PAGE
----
Umineko Episode 3 Spoiler-Free General

Spoiler-free general discussion topic for Episode 3: Banquet of the Golden Witch of Umineko When They Cry. Episode 3 refers to volumes 5 and 6 of the manga, and episodes 12-18 of the anime series.

In the interests of protecting those who are reading Umineko for the first time, any references to events that happen later in the story are strictly forbidden. We take spoilers very seriously, and ignoring this rule could potentially result in a ban.

While this topic will serve as a general hub for discussion of the Episode, if a conversation ends up flowing in a certain direction (eg. You start talking about the series as a whole rather than this particular Episode), don’t be afraid to continue it in your own topic! Keep the “reply as linked topic” button beside each post in mind.

This topic also served as a discussion hub of our Umineko Tea Party, culminating in our podcast below.

What would you rate this Episode?

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0 voters

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I really love this episode. In many ways it feels like it’s where Umineko really started coming into its own. We have the introduction of lots of new characters on Beatrice’s side, it really begins to start feeling like a game after Battler is given some instructions on how to fight back, we have some neat little character drama, lots of deception, and of course, EVA-Beatrice’s infamous web of red truth! It’s a very intimidating riddle to be confronted with, and one I’ve spent a long time thinking up responses to.

This episode also had some of the coolest fantasy scenes that are a bit of a guilty pleasure for me, like the ‘Epic Myth Battle’ between Beatrice and her mentor. We also had the introduction of the Beatrice that Rosa met as a child, who ended up falling off a cliff and dying, which just throws things even more into confusion. This episode adds a looot to the mythos of Umineko, whether it be magical mumbo jumbo or not, there’s a lot of stuff you can dig at in this Episode in the hopes of uncovering deeper truths about the series. Still one of my favourite Episodes.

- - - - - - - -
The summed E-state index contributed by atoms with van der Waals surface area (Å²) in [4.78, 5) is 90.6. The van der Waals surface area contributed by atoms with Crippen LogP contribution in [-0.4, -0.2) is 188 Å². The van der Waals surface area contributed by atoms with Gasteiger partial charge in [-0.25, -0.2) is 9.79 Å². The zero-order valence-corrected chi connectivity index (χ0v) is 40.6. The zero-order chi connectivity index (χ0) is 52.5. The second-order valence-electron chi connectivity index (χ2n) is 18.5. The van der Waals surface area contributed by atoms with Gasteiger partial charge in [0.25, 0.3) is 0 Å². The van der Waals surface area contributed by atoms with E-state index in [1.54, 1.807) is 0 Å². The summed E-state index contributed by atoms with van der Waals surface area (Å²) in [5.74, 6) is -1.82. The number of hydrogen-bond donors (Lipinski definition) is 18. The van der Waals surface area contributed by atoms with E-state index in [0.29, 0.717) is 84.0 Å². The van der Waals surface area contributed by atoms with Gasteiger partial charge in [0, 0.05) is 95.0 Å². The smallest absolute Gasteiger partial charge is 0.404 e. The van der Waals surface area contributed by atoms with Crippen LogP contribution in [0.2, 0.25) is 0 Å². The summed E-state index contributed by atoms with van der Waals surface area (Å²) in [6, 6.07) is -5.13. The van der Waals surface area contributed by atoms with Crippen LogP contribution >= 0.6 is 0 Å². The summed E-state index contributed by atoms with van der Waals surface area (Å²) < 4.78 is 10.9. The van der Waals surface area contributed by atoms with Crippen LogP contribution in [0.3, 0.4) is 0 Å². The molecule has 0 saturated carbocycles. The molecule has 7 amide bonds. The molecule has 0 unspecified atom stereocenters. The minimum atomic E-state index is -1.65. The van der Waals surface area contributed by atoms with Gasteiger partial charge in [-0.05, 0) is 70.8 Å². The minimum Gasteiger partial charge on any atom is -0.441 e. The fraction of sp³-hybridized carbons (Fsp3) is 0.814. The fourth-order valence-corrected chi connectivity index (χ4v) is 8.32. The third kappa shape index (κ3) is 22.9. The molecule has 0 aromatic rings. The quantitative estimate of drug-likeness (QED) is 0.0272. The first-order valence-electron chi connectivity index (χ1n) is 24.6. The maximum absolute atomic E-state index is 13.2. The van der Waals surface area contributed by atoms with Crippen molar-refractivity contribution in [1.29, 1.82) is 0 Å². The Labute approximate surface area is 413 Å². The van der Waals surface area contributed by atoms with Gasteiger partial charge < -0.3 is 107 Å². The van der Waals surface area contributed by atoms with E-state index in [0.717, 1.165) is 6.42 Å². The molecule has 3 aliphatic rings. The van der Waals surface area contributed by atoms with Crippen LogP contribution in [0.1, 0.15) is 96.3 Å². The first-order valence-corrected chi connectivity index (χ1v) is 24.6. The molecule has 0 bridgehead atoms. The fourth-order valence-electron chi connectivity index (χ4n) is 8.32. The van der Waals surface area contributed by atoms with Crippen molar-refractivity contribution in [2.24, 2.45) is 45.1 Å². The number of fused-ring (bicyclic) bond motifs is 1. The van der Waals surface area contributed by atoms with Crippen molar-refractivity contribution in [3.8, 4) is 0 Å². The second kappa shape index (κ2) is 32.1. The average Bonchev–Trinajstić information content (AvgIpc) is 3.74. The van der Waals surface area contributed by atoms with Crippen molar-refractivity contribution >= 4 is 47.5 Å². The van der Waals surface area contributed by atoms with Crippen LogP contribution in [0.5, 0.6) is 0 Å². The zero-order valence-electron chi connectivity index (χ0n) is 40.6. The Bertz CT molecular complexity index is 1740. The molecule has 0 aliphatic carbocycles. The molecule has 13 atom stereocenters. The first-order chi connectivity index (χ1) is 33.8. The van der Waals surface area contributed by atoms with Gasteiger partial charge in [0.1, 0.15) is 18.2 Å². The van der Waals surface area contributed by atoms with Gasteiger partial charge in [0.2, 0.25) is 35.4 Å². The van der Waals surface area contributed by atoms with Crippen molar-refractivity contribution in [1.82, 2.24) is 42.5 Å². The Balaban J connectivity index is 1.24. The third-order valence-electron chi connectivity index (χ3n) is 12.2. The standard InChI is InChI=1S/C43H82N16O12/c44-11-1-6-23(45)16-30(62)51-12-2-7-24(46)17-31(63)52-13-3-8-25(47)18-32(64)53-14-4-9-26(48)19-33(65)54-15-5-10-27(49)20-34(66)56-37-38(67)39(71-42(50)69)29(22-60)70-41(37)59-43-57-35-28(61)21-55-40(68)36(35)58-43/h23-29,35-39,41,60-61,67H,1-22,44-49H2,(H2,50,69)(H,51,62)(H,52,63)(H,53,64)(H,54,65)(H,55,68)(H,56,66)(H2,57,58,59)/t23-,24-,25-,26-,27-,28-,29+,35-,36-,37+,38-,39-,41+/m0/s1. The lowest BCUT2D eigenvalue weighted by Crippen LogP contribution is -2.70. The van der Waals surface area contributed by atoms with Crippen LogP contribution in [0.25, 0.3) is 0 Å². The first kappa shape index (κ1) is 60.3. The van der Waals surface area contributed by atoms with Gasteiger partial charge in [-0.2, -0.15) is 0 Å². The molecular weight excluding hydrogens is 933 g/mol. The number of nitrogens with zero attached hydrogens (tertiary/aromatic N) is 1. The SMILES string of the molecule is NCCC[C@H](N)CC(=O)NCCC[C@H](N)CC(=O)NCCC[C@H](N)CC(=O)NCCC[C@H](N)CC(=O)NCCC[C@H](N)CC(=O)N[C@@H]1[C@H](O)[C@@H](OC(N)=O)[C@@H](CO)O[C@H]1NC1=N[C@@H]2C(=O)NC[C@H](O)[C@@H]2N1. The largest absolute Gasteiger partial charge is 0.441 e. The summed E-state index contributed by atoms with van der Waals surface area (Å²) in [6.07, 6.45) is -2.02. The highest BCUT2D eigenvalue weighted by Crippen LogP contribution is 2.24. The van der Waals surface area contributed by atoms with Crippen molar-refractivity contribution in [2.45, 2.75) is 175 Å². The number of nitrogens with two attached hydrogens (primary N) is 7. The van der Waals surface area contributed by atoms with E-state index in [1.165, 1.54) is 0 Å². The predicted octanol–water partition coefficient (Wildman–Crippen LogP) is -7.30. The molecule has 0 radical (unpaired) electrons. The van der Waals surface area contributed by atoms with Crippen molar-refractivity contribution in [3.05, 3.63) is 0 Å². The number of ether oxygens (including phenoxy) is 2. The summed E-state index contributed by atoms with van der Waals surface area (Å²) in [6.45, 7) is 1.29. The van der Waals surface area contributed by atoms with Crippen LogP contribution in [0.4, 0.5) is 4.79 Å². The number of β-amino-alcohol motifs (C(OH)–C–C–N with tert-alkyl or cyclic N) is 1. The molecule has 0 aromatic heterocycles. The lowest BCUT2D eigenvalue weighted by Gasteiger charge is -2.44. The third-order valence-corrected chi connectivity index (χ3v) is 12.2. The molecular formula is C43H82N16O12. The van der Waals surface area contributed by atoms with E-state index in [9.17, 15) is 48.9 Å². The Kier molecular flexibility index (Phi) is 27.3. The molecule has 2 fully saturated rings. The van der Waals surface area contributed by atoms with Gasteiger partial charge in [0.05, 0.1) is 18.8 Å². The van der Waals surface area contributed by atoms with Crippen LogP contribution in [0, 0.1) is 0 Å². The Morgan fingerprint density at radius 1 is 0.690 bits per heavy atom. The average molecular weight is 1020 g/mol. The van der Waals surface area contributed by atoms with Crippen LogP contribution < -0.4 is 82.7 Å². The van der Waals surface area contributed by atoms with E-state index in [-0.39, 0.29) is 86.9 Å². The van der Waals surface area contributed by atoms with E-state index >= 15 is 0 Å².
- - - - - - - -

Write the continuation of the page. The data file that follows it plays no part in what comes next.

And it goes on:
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This episode is the one that hooked me on Umineko. Episode 2 may have introduced the meta elements like the red truth but it didn’t really use them to have cool debates all that much. Episode 3 starts the meta games by giving you a means to deny the fantasy scenes and having some of the most gripping reasoning confrontations yet. It also introduces new characters that do a great job bringing some more variety and color to the metaworld.

The way the meta and gameboard stories intertwine in this episode works really well and creates some truly memorable moments. Who could ever forget that red web of truth? And of course, the final reveal caught me completely off guard. (General Umineko Spoilers) And then when you look back in hindsight and realize that Beatrice threw away her own victory, and even more than that, she was actually being genuine at the end there and her saying it was all a lie was the real lie ;_;